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(peakoilbarrel.com) When oil fell below $30 a barrel earlier this year, banks turned away from lending to energy companies. The price of crude has bounced back more than 80% from its February low, but banks are still wary.
Big banks cut loans to the energy sector by about 3% in the second quarter over all and some individual lenders pulled back much more, according to an analysis of July and August securities filings by Barclays analysts.
Moreover, there is increased regulatory scrutiny of energy-sector lending and exposures at banks.
At large U.S. banks…, a median 42% of energy loans were considered criticized in the second quarter, Barclays said. This means they are at higher risk of default.
Bankers and their advisers say a tougher regulatory stance is playing a role: The Office of the Comptroller of the Currency in March published an updated manual for energy lending. While the OCC said in a statement that the “handbook imposes no new restrictions on oil and gas lending,” banks say this has effectively established stricter guidelines for such loans.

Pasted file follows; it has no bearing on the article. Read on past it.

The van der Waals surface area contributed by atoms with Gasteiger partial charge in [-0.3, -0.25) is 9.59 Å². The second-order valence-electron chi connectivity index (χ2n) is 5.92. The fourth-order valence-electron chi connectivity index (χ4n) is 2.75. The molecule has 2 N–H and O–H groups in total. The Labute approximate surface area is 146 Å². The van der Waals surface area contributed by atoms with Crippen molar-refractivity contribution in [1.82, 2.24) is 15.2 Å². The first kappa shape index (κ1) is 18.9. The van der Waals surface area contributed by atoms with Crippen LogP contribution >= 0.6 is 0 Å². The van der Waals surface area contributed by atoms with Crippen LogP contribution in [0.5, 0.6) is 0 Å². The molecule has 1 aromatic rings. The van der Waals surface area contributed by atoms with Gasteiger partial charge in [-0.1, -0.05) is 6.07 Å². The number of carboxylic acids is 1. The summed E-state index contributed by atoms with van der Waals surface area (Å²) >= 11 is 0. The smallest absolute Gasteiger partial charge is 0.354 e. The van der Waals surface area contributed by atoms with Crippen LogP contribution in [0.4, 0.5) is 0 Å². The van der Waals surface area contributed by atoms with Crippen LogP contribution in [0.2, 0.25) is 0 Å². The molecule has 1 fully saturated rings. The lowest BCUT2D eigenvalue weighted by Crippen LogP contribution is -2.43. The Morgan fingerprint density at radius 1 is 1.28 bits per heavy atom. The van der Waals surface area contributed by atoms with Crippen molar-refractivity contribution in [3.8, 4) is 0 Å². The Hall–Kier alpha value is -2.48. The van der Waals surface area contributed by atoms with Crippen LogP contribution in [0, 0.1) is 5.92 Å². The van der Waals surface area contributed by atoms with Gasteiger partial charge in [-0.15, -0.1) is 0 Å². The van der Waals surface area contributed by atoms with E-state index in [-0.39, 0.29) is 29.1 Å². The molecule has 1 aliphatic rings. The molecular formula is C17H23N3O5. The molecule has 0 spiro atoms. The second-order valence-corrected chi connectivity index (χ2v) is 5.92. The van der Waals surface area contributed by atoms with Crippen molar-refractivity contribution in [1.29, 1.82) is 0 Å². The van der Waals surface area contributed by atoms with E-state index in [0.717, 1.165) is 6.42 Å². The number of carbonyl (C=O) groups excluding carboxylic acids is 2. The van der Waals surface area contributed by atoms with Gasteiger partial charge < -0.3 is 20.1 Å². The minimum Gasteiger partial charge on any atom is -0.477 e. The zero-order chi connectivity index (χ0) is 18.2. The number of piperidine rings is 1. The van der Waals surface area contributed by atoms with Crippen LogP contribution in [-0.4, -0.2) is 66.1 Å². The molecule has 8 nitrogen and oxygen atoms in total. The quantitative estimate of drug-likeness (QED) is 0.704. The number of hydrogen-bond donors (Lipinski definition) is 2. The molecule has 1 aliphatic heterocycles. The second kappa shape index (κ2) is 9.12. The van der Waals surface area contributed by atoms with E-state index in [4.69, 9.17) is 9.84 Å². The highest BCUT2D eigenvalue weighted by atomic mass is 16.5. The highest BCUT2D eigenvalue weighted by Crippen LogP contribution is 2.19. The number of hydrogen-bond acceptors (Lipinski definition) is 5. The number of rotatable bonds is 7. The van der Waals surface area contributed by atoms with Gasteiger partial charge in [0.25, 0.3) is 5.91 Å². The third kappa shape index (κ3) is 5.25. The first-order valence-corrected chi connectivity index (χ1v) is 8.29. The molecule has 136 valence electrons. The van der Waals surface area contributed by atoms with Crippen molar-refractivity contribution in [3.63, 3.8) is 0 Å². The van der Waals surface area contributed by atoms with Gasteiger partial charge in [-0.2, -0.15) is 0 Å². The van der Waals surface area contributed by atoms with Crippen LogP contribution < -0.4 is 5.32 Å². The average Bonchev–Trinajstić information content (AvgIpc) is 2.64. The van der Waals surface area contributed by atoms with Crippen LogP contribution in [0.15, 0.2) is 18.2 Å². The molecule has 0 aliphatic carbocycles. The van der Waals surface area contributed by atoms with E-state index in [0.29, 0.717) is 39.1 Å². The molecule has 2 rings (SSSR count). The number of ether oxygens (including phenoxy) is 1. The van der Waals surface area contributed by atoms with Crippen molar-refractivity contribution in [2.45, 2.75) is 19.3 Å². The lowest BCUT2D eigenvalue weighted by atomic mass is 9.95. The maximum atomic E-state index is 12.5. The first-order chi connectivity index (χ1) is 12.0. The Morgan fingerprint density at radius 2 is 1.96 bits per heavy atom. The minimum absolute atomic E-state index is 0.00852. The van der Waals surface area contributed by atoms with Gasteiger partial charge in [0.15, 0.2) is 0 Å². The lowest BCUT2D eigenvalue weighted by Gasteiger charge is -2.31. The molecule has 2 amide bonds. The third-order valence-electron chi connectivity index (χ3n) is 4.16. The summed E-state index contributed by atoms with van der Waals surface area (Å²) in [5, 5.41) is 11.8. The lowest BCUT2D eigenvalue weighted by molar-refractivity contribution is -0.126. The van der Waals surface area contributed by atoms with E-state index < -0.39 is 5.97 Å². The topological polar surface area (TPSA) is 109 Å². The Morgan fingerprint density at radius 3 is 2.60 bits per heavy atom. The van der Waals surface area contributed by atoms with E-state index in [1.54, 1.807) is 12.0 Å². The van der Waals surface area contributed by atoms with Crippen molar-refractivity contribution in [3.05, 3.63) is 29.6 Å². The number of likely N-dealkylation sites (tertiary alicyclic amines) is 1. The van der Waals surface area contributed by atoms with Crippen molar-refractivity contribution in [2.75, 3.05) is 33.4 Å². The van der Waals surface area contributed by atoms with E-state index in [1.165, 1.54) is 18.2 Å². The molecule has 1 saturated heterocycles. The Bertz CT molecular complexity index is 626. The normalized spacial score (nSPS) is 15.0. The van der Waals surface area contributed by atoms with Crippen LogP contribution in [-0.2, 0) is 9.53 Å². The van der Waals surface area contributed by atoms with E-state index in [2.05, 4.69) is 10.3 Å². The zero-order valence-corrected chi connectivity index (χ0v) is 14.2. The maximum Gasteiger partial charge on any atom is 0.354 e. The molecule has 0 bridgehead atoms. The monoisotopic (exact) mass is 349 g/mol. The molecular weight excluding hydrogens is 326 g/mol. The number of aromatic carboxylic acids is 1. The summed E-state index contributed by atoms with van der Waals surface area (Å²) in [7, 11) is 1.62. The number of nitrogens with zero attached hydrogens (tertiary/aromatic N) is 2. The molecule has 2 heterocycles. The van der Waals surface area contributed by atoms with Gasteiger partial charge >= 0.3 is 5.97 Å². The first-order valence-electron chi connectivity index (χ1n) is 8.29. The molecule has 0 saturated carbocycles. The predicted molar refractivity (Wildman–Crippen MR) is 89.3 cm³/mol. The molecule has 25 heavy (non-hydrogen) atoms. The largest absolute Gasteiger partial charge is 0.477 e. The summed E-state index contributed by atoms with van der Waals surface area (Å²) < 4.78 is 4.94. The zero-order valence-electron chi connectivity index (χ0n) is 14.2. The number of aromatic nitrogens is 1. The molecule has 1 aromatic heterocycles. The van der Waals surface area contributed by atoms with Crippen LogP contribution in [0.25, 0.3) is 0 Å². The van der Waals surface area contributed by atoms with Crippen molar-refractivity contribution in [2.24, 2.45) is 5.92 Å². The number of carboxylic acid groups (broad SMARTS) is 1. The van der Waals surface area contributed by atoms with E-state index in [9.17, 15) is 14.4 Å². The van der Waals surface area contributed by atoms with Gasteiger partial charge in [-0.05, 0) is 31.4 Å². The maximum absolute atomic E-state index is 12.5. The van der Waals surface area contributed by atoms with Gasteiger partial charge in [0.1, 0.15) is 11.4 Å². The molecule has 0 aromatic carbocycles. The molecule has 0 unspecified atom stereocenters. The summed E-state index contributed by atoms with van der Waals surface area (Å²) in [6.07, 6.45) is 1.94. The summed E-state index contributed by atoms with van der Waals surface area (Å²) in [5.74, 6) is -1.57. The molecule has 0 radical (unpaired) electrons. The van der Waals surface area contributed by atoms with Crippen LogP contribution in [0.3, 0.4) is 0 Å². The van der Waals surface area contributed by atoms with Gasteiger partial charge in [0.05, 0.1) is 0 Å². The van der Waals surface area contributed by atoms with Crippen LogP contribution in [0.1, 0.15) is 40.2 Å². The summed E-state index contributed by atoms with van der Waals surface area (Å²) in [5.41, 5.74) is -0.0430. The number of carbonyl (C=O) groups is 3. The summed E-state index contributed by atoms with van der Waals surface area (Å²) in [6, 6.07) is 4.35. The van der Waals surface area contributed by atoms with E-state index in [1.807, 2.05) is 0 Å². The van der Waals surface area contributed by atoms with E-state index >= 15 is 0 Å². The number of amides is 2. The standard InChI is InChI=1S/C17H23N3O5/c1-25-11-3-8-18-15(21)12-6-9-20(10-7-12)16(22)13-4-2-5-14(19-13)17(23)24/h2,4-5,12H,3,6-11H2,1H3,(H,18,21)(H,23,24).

Banks have said the new manual has led them to classify more exploration-and-production borrowers as higher risk, or criticized. Using one key measure in the handbook, 91% of a sample of independent exploration and production companies would merit a criticized rating in 2016, according to an analysis of such companies’ financials by law-firm Haynes and Boone LLP.
Over all, large banks cut loans to exploration and production companies about 8% in the second quarter, Barclays said.